The impact on advanced economies of north-south trade in manufacturing and services

Abstract

Many types of production are being transferred from the rich economies of the North to the poorer economies of the South. Such changes began in manufacturing but are now spreading to services. This paper provides estimates of their past and future impact on employment in the North. About 5 million manufacturing jobs have been lost over the past decade because of trade with low-wage economies. A similar number of service jobs may be lost to low-wage economies over the next decade. Although small compared to total employment, such losses may seriously harm certain localities or types of worker.

North-South Trade; Employment; Offshoring; Manufacturing; Services


ARTIGOS

The impact on advanced economies of north-south trade in manufacturing and services1 1 The terms North and South are conventional short-hand for highly developed and less developed countries. It should be kept in mind that the number of countries that belong to the South according to this definition, is gradually shrinking as economic growth takes some of them into the highly developed category.

Robert Rowthorn

Professor University of Pavia, Italy, and Visiting Professor, Council for Social Development, New Delhi, India. E-mail: abhaduri40@hotmail.com

ABSTRACT

Many types of production are being transferred from the rich economies of the North to the poorer economies of the South. Such changes began in manufacturing but are now spreading to services. This paper provides estimates of their past and future impact on employment in the North. About 5 million manufacturing jobs have been lost over the past decade because of trade with low-wage economies. A similar number of service jobs may be lost to low-wage economies over the next decade. Although small compared to total employment, such losses may seriously harm certain localities or types of worker.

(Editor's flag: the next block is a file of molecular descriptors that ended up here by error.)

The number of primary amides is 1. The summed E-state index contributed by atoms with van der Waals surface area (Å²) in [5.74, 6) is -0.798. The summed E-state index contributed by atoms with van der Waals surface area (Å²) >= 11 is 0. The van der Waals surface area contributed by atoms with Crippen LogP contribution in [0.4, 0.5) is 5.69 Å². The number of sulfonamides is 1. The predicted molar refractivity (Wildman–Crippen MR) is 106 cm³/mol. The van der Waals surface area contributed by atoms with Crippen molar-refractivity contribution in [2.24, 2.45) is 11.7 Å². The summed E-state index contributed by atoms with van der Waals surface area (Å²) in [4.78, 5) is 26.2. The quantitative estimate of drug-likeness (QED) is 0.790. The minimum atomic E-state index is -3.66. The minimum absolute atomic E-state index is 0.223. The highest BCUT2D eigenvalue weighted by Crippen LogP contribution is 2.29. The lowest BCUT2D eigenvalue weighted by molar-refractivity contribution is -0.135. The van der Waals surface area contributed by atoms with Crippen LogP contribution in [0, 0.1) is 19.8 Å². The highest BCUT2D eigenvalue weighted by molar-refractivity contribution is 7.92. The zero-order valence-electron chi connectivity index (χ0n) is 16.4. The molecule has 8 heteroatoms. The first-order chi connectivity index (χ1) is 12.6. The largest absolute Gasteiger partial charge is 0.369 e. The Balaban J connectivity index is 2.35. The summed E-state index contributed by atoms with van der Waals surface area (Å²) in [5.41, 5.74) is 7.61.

Key words: North-South Trade, Employment, Offshoring, Manufacturing, Services.

JEL Classification: F16, M55, L60, L80.

In the past, North-South trade was based on supposedly natural differences. The rich countries exported manufactures and services in return for primary products from poorer countries in the form of food, minerals and raw materials. In fact the term 'natural' is something of a misnomer, since some of the poorer countries concerned were prevented by administrative means from exporting manufactured goods or services to the rich countries, and their almost exclusive reliance on primary products was the outcome of history rather than nature.